Balanites Aegyptica seed kernel is readily available in northern Nigeria and the seed which is obtained after it is being sucked is seen as a nuisance along markets and settlements in communities. This is because no suitable application for the seed kernel has been found in most developing countries. However, the seed kernel oil of Balanites aeyptiaca is a good source of raw material for food, cosmetic and pharmaceutical industries.
The objective of the present study is to quantitative determine the chemical composition, the physicochemical properties of Balanties aegyptiaca seed oil and to also investigate the antimicrobial and industrial potentials of the seed kernel oil.
2.1 Sample collection and preparation
The dried seeds of Balanites aegyptica were purchased from a vendors at Kwararafa market in Jos, Plateau State-Nigeria. The sample was spread under shade and sorted to remove unwanted materials. The seeds were manually crushed to remove the seed kernel from the husk shell and the kernel was then milled into powder using a ball mill.
2.2 Oil extraction
The seed kernel oil of Balanites aegyptica was extracted according to the method adopted by Mortadha et al. (2015). The solvent extraction was done using soxhlet apparatus and petroleum ether as the solvent. 200 g of the milled seed kernel was packed into a porous thimble and placed in a soxhlet extractor, using 250 mL of petroleum ether (with boiling point of about 60 – 80 oC) as extracting solvent for 8 hours repeatedly until the required quantity was obtained. A rotary evaporator was used to remove the excess solvent from the extracted oil. The oil was kept in the refrigerator without further treatment until needed for further analysis.
2.3 Ash content
The ash content was determined according to the method described by Pearson (1981). A clean dried crucible was weighed and 5 g of sample was placed on the empty crucible. The sample was heated in a Muffle furnace at 600 oC for 7 hours. The procedure was carried out in triplicate and mean was calculated. The ash content was determined as follows;
– %Ash content = w1 – w2
=Weight of crucible + sample before heating
=Weight of sample + crucible after heating
2.4 Elemental composition of oil and seed kernel
The composition of the elements were determined after the sample wet digestion with mineral acids by atomic absorption spectrophotometer (AOAC, 2006). 2 g of oil sample was transferred into 100 mL beaker and 5 mL each of conc. sulphuric and nitric acids were added. 2 mL of hydrogen peroxide was also added and the mixture was heated until a clear solution was obtained. The mixture was allowed to cool down to room temperature and was filtered. The resulting solution was transferred into a 50 mL volumetric flask and then made up to the mark point with distilled water prior to AAS analysis. Similarly, 5 g of the powdered seed kernel sample was heated at 700 °C for 8 hrs. The sample was removed from the furnace after 8 hrs and placed in the desiccator to cool. The ash was then dissolved in 50 mL 2 N HCl and transferred into 100 mL volumetric flask and made up to the mark point with distilled water for elemental analysis.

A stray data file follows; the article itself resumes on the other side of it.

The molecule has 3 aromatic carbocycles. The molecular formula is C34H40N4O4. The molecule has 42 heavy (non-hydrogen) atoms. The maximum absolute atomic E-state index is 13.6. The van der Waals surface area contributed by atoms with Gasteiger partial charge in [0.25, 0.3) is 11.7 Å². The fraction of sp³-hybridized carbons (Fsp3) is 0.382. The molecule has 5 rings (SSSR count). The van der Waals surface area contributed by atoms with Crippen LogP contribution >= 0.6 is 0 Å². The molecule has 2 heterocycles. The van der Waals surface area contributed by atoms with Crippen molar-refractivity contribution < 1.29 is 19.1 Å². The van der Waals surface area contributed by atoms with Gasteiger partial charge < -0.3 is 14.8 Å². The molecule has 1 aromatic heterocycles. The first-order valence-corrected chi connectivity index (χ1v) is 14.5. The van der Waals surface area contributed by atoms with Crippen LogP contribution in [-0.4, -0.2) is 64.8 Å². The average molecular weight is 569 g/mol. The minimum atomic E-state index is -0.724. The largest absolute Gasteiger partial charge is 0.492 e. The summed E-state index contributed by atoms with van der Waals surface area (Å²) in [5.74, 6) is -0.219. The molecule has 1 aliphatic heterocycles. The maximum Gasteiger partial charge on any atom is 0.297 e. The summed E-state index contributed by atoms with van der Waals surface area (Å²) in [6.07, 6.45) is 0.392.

2.5 Moisture content
Seed moisture content, expressed as percentage by mass, was determined using 5 g of seeds by adapting the AOAC method 934.06 (AOAC, 1990). A clean dried petric dish was weighed empty and 5 g of the sample was put on it. The petric dish containing the sample was then placed in the oven at 105oC for 24 hrs. This also was done in triplicate and the mean was calculated.
%Moisture = a - b
Weight of petri dish + sample before drying in oven
Weight of dish + sample after drying.
2.6 Refractive index
The refractive index of the oil sample was determined according to the method of Cocks and VanRede (1997). The refractometer was connected to a thermostatically controlled water bath and the temperature maintained at 40oC. The oil sample was spotted onto the slide of the refractometer and viewed by rotating the knobs while the refractive index was recorded.
2.7 Specific gravity
The specific gravity of the oil was determined using a density bottle according to the methods described by (AOAC, 2000). The oil was vacuum filtered to remove any suspended particles. The weight of 50 mL empty density bottle was recorded and the density bottle filled with water recorded . Equivalent quantity of oil was replaced with the water in the same bottle and weighed. The specific density of the oil was determined as follows;